Referring to FIG. 12, there is illustrated the structure of FIG. 11 after removal of the stack of mask materials 22 remaining on the dielectric layer 20 including, from bottom to top, the cap layer 21, the dielectric hard mask material 24 and the metal mask material 26. Removal can be by a wet clean process. A portion of the metal liner 34 on the via sidewalls is shown remaining.

Referring now to FIG. 13, there are illustrated the structure of FIG. 12, after forming a diffusion barrier 36 and a conductive material 38 within each via opening 31 and line opening 29 followed by planarizing. After planarization, the via openings 31 and the line opening 29 are filled with conductive material 38 providing conductively filled vias and a conductively filled line within the second dielectric material 20 and to define the interconnect structure.

Diffusion barrier 36 that is formed within each via opening 31 and line opening 29 can include one of the materials mentioned above for diffusion barrier 14. Diffusion barrier 36 can be formed utilizing one of the techniques mentioned above for forming diffusion barrier 14. Also, diffusion barrier 36 can have a thickness within one of the ranges mentioned above for diffusion barrier 14. In one or more embodiments, the thickness of the diffusion barrier can be reduced as the narrow features are already protected with eh metal liner 34, which can reduce the liner thickness at the bottom portion of the via.

In some embodiments (now shown), an optional plating seed layer can be formed on an exposed surface of the diffusion barrier 36 prior to forming the conductive material. The optional plating seed layer is employed to selectively promote subsequent electroplating of a pre-selected conductive metal or metal alloy. The optional plating seed layer can include Cu, a Cu alloy, Ir, an Ir alloy, Ru, a Ru alloy (e.g., TaRu alloy) or any other suitable noble metal or noble metal alloy having a low metal-plating over potential. Typically, Cu or a Cu alloy plating seed layer is employed, when a Cu metal is to be subsequently formed within the at least one opening. The thickness of the optional seed layer can vary depending on the material of the optional plating seed layer as well as the technique used in forming the same. Typically, the optional plating seed layer has a thickness from 2 nm to 80 nm. The optional plating seed layer can be formed by a conventional deposition process including, for example, CVD, PECVD, ALD, and PVD.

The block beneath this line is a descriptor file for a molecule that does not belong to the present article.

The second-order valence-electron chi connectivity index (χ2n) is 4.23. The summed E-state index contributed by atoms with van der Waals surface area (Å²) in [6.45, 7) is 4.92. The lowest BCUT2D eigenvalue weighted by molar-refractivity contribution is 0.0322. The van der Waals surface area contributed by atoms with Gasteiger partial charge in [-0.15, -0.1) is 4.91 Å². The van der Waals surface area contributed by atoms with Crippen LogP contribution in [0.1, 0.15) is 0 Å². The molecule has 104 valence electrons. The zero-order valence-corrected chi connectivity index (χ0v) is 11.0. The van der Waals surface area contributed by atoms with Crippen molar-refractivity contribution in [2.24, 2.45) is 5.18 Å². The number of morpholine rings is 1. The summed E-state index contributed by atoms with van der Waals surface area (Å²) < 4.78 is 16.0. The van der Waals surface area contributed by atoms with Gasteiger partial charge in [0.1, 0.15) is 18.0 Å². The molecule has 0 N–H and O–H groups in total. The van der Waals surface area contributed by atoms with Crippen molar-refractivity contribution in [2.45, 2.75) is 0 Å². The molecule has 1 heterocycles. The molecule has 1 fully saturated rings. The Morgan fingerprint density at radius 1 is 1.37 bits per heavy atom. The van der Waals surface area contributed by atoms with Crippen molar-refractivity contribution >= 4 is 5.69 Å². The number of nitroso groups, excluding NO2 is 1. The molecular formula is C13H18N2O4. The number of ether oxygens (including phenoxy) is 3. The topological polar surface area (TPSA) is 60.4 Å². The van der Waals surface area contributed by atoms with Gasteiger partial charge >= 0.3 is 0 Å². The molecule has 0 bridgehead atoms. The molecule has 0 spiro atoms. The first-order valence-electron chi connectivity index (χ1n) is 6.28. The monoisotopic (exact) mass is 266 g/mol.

The conductive material 38 that is formed within each via opening 31 and line opening 29 can be formed by a deposition process including chemical vapor deposition (CVD), plasma enhanced chemical vapor deposition (PECVD), sputtering, chemical solution deposition or plating that fills the first and second interconnect patterns from the bottom upwards. In one embodiment, a bottom-up plating process is employed in forming the conductive material. The conductive material 38 that can include a conductive metal, an alloy including at least one conductive metal, a conductive metal silicide or combinations thereof. In one or more embodiments, the conductive material 38 is a conductive metal such as Cu, W or Al. In other embodiments, the conductive material 38 is Cu or a Cu alloy (such as Cu—Al).

Following the deposition of the conductive material 38 and the diffusion barrier 36, a planarization process such as, for example, chemical mechanical polishing (CMP) and/or grinding, can be used to form the structure The planarization process removes all material, including, portions of the conductive material 38 known as the overburden, portions of the diffusion barrier 34, and portions of the optional plating seed layer, which can be present on the upper horizontal surface of the interlevel dielectric 20.

All ranges described herein are inclusive of the endpoints, and the endpoints are combinable with each other.

All cited patents, patent applications, and other references are incorporated herein by reference in their entirety.

The use of the terms “a” and “an” and “the” and similar referents in the context of describing the invention (especially in the context of the following claims) are to be construed to cover both the singular and the plural, unless otherwise indicated herein or clearly contradicted by context. Further, it should further be noted that the terms “first,”“second,” and the like herein do not denote any order, quantity, or importance, but rather are used to distinguish one element from another.

While the present invention has been described in terms of specific embodiments, it is evident in view of the foregoing description that numerous alternatives, modifications and variations will be apparent to those skilled in the art. Each of the various embodiments of the present invention can be implemented alone, or in combination with any other embodiments of the present invention unless expressly described otherwise or otherwise impossible as would be known to one of ordinary skill in the art. Accordingly, the present invention is intended to encompass all such alternatives, modifications and variations which fall within the scope and spirit of the present invention and the following claims.

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Citation

Patents Cited in This Cited by
Title Current Assignee Application Date Publication Date
Via and chamfer control for advanced interconnects INTERNATIONAL BUSINESS MACHINES CORPORATION 30 September 2016 27 June 2017